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An unexpected letter from University President Drew G. Faust explaining why Harvard will not divest from fossil fuel companies has catalyzed discussion and provoked direct responses, including one from Seattle Mayor Michael P. McGinn.
Last Thursday, McGinn published an open letter to Faust titled “Let’s End This Crisis” expressing disagreement with her explanation of why Harvard will not divest.
“We're the first generation to see the effects of climate change, and the last generation who can do anything about it,” McGinn wrote. “To refuse to use every tool at our disposal in this fight—to embrace inaction—is to endorse a trajectory that will lead to suffering, privation, and calamity. We owe it to those who our institutions and investments serve and will serve in the future to do everything we can to prevent this crisis.”
Faust’s Oct. 3 letter detailed nearly half a dozen reasons why she does not think divestment is appropriate, including concerns that it would politicize the University’s $33 billion endowment, distract from other sustainability efforts, appear hypocritical given the University’s dependence on oil, eliminate Harvard’s power as a voting shareholder, and hurt investment returns without significantly impacting oil companies.
McGinn wrote that, like Faust, he must consider his institution’s interest in people like pensioned city employees who protect those who rely on its investment. Still, he added that fossil fuel investments are likely to become increasingly risky and “have negative impacts for investors as well as society.”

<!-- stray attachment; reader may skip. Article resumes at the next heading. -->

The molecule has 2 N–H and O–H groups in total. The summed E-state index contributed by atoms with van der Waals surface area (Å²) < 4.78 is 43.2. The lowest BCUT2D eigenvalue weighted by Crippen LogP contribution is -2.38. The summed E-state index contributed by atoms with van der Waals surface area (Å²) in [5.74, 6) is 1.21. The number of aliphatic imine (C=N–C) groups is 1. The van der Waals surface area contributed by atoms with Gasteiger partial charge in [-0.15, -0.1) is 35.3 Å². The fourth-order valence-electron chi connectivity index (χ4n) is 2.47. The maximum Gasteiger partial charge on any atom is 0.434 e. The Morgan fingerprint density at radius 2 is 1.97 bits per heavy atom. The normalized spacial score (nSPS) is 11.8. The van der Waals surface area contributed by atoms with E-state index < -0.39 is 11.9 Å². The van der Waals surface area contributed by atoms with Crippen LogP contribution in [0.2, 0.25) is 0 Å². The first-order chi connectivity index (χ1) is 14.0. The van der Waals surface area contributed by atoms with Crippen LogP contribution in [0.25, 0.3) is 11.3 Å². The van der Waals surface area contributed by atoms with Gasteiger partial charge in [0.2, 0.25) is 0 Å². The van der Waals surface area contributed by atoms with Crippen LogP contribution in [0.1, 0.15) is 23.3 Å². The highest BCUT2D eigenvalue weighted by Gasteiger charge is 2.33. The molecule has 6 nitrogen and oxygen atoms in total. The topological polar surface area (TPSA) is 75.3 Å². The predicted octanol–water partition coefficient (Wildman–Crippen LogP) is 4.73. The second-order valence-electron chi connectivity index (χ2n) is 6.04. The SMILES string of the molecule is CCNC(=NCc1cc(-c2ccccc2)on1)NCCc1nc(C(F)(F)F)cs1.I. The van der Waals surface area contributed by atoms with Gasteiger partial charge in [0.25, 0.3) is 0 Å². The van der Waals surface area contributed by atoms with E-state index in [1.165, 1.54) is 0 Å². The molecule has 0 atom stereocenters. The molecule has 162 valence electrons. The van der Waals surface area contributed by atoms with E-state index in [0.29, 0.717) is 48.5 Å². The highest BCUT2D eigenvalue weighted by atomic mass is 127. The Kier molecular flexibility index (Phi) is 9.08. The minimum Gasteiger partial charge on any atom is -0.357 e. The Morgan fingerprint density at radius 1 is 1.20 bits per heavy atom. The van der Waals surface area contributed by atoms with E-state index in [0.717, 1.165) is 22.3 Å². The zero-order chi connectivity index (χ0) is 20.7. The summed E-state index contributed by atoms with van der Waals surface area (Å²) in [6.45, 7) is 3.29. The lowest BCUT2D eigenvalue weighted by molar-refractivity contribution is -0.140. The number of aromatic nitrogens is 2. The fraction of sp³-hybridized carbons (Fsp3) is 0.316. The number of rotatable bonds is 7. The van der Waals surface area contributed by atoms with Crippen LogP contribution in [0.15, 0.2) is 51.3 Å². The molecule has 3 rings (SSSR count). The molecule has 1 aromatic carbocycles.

Seattle, along with a handful of other major U.S. cities, has already stopped investing its pension funds in fossil fuel companies.
In addition to questioning Faust’s financial concerns, McGinn challenged her resolution to “favor engagement over withdrawal.”
“You argue that engagement with fossil fuel companies will yield greater benefits than divestment,” he wrote. “These companies, with their corrosive influence on politics, funding of climate-deniers, and abhorrent human rights records, will ‘engage’ on climate change, while continuing to extract fossil fuels that we cannot burn if we wish to avoid the worst impacts of climate change.”
McGinn’s letter is not the only public response to engage the national media. The Nation, a liberal political magazine, published a blog post criticizing Faust’s claim that Harvard maintains political neutrality by not investing in fossil fuels.
“Faust absolutely took a side,” wrote author and activist Tim M. DeChristopher, who is a Harvard Divinity School student. “I strongly suspect that time will show that she chose the wrong side of history.”
The Nation also published an open letter to Faust from three members of Divest Harvard, a student group advocating for fossil fuel divestment.
Hannah M. Borowsky ’15, a Divest Harvard member who did not write the letter but serves as the group’s faculty outreach chair, said that public statements by prominent figures will advance the divestment movement.
“It was really exciting to read [McGinn’s] letter,” said Borowsky, who is also a Crimson editorial editor. “I think it’s really important that other leaders address Drew Faust’s statement.”
As their movement grows, activists point to the historical precedence of past divestment movements.
In his letter, McGinn referenced the 1990 announcement by former University President Derek C. Bok that the University would divest from tobacco companies.
“Harvard has done this before,” McGinn wrote.
Borowsky said that today’s divestment movement parallels those that preceded other decisions to divest, particularly the removal of funds from some companies that did business in apartheid South Africa.
“The apartheid divestment movement was huge,” Borowsky said. “It lasted for a decade.”
She added that today’s support for divestment from fossil fuels is growing even faster.
“I think it’s something that young people are really latching on to,” she said.
—Staff writer Samuel Y. Weinstock can be reached at firstname.lastname@example.org. Follow him on Twitter @syweinstock.
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